On Wednesday, the President signed an Executive Order requiring the Department of Interior to conduct a review of the last twenty-one years’ worth of designations under the Antiquities Act of 1906. While some environmentalists are up in arms, complaining that the President is trying to sell off sensitive public lands to the highest bidder, nothing could be further from the truth. The Order is a win for the rule of law.

The Antiquities Act is a product of a different time when “pot hunters” raided Native American dwelling and burial sites. The Act put a much needed stop to such practices, criminalizing the unauthorized excavation or appropriation of any ancient ruin or object of antiquity. It also allowed the President to designate as national monuments “historic landmarks, historic and prehistoric structures, and other objects of historic or scientific interest.”

Despite environmental activists concerns, the Antiquities Act is not the most important statute for protecting environmentally sensitive lands. Far from it. It’s just the statute that comes without procedural protections and checks and balances.

Today, a number of federal (and state) statutes protect the United States’ important interests in historical sites and environmentally sensitive federal lands and waters. The National Park Service Organic Act requires the preservation of “scenery,” “natural and historic objects,” and “wildlife” on federal land. The Wilderness Act preserves the “wilderness character” of large tracts of federal land. Most importantly, the Federal Land Policy and Management Act comprehensively addresses the management of public lands. It directs the Department of Interior to preserve sensitive federal lands—those that have important scientific, historical, scenic, archeological and environmental values. It also allows the Secretary of the Interior to act on an emergency basis, protecting sensitive areas without public input for several years.

The Antiquities Act of 1906 stands alone among environmental preservation statutes, because it allows a President unilaterally to set aside millions of acres of land and water for special protections. In stark contrast to all of these other federal laws, the Antiquities Act affords zero procedural protections for those in affected areas. Modern statutes require public notice and comment, and many require Congress to approve of land withdrawals, but not the Antiquities Act.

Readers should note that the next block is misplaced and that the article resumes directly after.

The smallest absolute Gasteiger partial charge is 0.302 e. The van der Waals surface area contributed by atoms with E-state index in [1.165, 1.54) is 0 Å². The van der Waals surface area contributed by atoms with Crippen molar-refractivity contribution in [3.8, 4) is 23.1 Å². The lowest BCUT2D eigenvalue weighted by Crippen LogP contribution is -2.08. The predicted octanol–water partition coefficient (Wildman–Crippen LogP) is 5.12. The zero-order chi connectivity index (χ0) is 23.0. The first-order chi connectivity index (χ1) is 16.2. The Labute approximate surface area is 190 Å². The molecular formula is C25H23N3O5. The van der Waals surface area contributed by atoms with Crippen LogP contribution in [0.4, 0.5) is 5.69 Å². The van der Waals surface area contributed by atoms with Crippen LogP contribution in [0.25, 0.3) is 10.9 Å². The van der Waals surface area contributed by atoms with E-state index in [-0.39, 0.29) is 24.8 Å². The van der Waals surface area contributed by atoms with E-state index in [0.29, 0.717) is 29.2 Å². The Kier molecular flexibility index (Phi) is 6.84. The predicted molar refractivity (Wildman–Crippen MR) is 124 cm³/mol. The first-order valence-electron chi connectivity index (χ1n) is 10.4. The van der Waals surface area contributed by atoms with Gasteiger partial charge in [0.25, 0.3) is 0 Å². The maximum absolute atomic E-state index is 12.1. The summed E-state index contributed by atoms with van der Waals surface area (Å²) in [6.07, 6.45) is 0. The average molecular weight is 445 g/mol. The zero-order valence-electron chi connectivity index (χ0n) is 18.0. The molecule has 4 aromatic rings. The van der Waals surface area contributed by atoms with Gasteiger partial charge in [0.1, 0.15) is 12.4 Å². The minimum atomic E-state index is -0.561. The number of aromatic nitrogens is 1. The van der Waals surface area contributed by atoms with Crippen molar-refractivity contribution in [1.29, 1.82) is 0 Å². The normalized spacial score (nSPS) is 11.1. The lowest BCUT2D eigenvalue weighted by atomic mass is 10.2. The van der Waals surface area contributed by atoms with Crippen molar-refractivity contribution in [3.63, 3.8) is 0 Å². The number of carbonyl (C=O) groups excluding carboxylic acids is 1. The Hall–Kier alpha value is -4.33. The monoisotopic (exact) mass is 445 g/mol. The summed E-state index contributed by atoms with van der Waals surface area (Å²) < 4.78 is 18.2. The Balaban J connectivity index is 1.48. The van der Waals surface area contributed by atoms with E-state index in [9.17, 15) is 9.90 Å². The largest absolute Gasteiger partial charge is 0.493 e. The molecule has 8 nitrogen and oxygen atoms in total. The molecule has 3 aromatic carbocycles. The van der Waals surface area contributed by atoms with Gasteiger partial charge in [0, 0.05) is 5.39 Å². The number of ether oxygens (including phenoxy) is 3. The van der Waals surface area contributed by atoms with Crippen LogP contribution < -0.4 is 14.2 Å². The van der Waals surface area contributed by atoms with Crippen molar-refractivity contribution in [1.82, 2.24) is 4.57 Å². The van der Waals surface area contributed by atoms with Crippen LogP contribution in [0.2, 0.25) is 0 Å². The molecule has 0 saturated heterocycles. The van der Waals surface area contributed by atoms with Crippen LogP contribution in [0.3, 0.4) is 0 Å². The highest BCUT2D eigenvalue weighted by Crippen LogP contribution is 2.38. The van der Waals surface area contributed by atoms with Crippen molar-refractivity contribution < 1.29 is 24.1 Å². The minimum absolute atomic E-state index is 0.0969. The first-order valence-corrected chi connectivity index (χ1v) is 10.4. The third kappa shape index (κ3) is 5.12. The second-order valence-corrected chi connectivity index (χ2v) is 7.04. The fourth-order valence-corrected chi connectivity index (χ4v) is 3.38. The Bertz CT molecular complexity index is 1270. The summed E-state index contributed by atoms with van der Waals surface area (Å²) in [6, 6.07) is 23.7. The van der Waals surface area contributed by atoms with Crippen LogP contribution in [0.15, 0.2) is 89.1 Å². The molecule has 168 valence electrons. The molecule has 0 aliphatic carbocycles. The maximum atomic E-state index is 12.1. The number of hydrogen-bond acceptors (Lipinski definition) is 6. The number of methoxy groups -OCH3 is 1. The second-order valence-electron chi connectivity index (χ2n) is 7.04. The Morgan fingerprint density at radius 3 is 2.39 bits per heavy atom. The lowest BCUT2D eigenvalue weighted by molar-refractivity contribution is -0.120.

The preservation of historic lands and procedural protections for the affected communities are both significant. Yet local communities are often surprised by the designation of a national monument. Consider one of the monuments that will undergo review under President Trump’s Executive Order: the Grand Staircase-Escalante National Monument. This particular monument spans nearly 1.9 million acres. Its designation came with significant economic downside, halting mining operations that would have provided much needed income to rural Utah communities. Yet President Clinton gave the Utah Governor and its congressional delegation only 24-hour’s notice before publicly announcing the designation of the national monument—from a different state.

The irony about the Antiquities Act is that it was only ever intended to preserve small parcels of land in conjunction with a historic or scientific object. The text of the Act imposes two limits. First, the Act limits presidential authority to specific “objects” of historical or scientific interest. Second, it limits the executive’s authority over adjacent land “to the smallest area compatible” with the protection of said object. Indeed, the bill’s sponsor, U.S. Rep. John F. Lacey, rejected out-of-hand — “Certainly not” — the now-prophetic suggestion that the Antiquities Act might be used to tie up “seventy or eighty million acres of land.”

Despite these textual limitations, the Supreme Court has endorsed nearly unfettered presidential discretion under the Antiquities Act. The text cannot be interpreted so capaciously, but since the Court has declined substantively to review any monument designation for size or scope, abuses of the Act continue to go unchecked.

There is no question that Congress can reverse a monument designation — and has done so in egregious circumstances. And a number of monuments have also been retroactively modified. President Trump’s Executive Order signals that he is willing to reconsider monuments against the textual limitations of the Antiquities Act. That is a win for proper procedure and for good government.

Erin Hawley is a legal fellow at the Independent Women's Forum, an associate professor of law at the University of Missouri, and a former clerk to Chief Justice John G. Roberts Jr.